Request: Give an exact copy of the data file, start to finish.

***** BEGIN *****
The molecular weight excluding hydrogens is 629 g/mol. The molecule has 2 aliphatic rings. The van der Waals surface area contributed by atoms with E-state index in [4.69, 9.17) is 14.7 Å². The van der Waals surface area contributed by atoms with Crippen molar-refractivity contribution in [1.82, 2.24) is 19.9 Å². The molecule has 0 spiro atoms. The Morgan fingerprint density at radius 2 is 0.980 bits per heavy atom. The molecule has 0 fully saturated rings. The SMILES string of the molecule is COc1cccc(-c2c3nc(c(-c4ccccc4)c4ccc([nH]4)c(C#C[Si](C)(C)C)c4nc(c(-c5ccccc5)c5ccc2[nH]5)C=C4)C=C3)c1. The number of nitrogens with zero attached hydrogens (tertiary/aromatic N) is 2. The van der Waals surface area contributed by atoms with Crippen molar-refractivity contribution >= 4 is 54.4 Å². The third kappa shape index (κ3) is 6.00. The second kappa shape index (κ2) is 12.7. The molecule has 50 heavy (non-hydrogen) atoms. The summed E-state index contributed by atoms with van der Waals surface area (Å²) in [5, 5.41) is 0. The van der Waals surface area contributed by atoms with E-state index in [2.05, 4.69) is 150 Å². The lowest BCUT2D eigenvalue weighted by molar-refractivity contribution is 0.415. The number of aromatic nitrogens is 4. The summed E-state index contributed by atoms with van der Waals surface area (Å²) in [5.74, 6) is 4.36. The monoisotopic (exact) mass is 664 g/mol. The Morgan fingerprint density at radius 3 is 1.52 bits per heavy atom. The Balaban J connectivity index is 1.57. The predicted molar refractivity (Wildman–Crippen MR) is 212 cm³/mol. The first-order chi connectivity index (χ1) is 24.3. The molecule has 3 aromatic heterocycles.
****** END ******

The molecular weight excluding hydrogens is 629 g/mol. The molecule has 2 aliphatic rings. The van der Waals surface area contributed by atoms with E-state index in [4.69, 9.17) is 14.7 Å². The van der Waals surface area contributed by atoms with Crippen molar-refractivity contribution in [1.82, 2.24) is 19.9 Å². The molecule has 0 spiro atoms. The Morgan fingerprint density at radius 2 is 0.980 bits per heavy atom. The molecule has 0 fully saturated rings. The SMILES string of the molecule is COc1cccc(-c2c3nc(c(-c4ccccc4)c4ccc([nH]4)c(C#C[Si](C)(C)C)c4nc(c(-c5ccccc5)c5ccc2[nH]5)C=C4)C=C3)c1. The number of nitrogens with zero attached hydrogens (tertiary/aromatic N) is 2. The van der Waals surface area contributed by atoms with Crippen molar-refractivity contribution >= 4 is 54.4 Å². The third kappa shape index (κ3) is 6.00. The second kappa shape index (κ2) is 12.7. The molecule has 50 heavy (non-hydrogen) atoms. The summed E-state index contributed by atoms with van der Waals surface area (Å²) in [5, 5.41) is 0. The van der Waals surface area contributed by atoms with E-state index in [2.05, 4.69) is 150 Å². The lowest BCUT2D eigenvalue weighted by molar-refractivity contribution is 0.415. The number of aromatic nitrogens is 4. The summed E-state index contributed by atoms with van der Waals surface area (Å²) in [5.74, 6) is 4.36. The monoisotopic (exact) mass is 664 g/mol. The Morgan fingerprint density at radius 3 is 1.52 bits per heavy atom. The Balaban J connectivity index is 1.57. The predicted molar refractivity (Wildman–Crippen MR) is 212 cm³/mol. The first-order chi connectivity index (χ1) is 24.3. The molecule has 3 aromatic heterocycles.